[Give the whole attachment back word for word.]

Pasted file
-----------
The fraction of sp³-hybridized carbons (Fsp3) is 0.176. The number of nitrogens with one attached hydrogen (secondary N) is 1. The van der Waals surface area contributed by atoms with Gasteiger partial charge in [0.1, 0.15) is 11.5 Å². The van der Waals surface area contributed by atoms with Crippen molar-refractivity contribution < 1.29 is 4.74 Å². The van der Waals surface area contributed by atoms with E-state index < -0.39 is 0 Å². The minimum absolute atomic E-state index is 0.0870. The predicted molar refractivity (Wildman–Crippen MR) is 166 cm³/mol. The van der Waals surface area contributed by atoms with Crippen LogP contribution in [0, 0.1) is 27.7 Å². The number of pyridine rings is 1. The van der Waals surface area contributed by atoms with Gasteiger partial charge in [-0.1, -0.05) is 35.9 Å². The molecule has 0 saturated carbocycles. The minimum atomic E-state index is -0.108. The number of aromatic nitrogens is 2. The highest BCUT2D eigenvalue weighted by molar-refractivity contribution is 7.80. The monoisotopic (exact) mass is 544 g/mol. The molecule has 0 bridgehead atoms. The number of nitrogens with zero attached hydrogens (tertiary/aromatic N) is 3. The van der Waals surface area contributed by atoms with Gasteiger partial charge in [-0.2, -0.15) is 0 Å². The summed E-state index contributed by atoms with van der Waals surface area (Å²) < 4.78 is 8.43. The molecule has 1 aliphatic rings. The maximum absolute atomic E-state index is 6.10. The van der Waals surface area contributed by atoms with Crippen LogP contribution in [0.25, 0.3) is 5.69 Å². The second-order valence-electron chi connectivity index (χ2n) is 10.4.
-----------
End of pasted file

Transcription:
The fraction of sp³-hybridized carbons (Fsp3) is 0.176. The number of nitrogens with one attached hydrogen (secondary N) is 1. The van der Waals surface area contributed by atoms with Gasteiger partial charge in [0.1, 0.15) is 11.5 Å². The van der Waals surface area contributed by atoms with Crippen molar-refractivity contribution < 1.29 is 4.74 Å². The van der Waals surface area contributed by atoms with E-state index < -0.39 is 0 Å². The minimum absolute atomic E-state index is 0.0870. The predicted molar refractivity (Wildman–Crippen MR) is 166 cm³/mol. The van der Waals surface area contributed by atoms with Crippen LogP contribution in [0, 0.1) is 27.7 Å². The number of pyridine rings is 1. The van der Waals surface area contributed by atoms with Gasteiger partial charge in [-0.1, -0.05) is 35.9 Å². The molecule has 0 saturated carbocycles. The minimum atomic E-state index is -0.108. The number of aromatic nitrogens is 2. The highest BCUT2D eigenvalue weighted by molar-refractivity contribution is 7.80. The monoisotopic (exact) mass is 544 g/mol. The molecule has 0 bridgehead atoms. The number of nitrogens with zero attached hydrogens (tertiary/aromatic N) is 3. The van der Waals surface area contributed by atoms with Gasteiger partial charge in [-0.2, -0.15) is 0 Å². The summed E-state index contributed by atoms with van der Waals surface area (Å²) < 4.78 is 8.43. The molecule has 1 aliphatic rings. The maximum absolute atomic E-state index is 6.10. The van der Waals surface area contributed by atoms with Crippen LogP contribution in [0.25, 0.3) is 5.69 Å². The second-order valence-electron chi connectivity index (χ2n) is 10.4.